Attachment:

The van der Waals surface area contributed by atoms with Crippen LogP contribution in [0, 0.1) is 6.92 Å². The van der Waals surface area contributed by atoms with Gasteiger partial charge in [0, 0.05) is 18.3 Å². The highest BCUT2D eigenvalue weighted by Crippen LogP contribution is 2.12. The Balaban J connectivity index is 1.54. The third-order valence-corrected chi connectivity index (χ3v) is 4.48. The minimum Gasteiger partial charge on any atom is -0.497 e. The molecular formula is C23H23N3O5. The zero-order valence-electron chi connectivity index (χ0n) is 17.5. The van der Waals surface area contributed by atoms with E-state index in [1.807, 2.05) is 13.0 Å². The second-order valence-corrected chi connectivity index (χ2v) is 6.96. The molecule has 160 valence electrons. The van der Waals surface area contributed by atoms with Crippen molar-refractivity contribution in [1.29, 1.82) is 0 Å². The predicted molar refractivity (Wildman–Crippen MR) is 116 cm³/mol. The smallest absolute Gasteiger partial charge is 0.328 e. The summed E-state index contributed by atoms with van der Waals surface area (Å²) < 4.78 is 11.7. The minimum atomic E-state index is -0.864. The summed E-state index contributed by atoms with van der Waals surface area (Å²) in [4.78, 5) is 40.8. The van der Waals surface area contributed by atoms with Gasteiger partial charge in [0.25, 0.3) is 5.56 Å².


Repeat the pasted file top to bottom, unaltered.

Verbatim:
The van der Waals surface area contributed by atoms with Crippen LogP contribution in [0, 0.1) is 6.92 Å². The van der Waals surface area contributed by atoms with Gasteiger partial charge in [0, 0.05) is 18.3 Å². The highest BCUT2D eigenvalue weighted by Crippen LogP contribution is 2.12. The Balaban J connectivity index is 1.54. The third-order valence-corrected chi connectivity index (χ3v) is 4.48. The minimum Gasteiger partial charge on any atom is -0.497 e. The molecular formula is C23H23N3O5. The zero-order valence-electron chi connectivity index (χ0n) is 17.5. The van der Waals surface area contributed by atoms with E-state index in [1.807, 2.05) is 13.0 Å². The second-order valence-corrected chi connectivity index (χ2v) is 6.96. The molecule has 160 valence electrons. The van der Waals surface area contributed by atoms with Crippen molar-refractivity contribution in [1.29, 1.82) is 0 Å². The predicted molar refractivity (Wildman–Crippen MR) is 116 cm³/mol. The smallest absolute Gasteiger partial charge is 0.328 e. The summed E-state index contributed by atoms with van der Waals surface area (Å²) < 4.78 is 11.7. The minimum atomic E-state index is -0.864. The summed E-state index contributed by atoms with van der Waals surface area (Å²) in [4.78, 5) is 40.8. The van der Waals surface area contributed by atoms with Gasteiger partial charge in [0.25, 0.3) is 5.56 Å².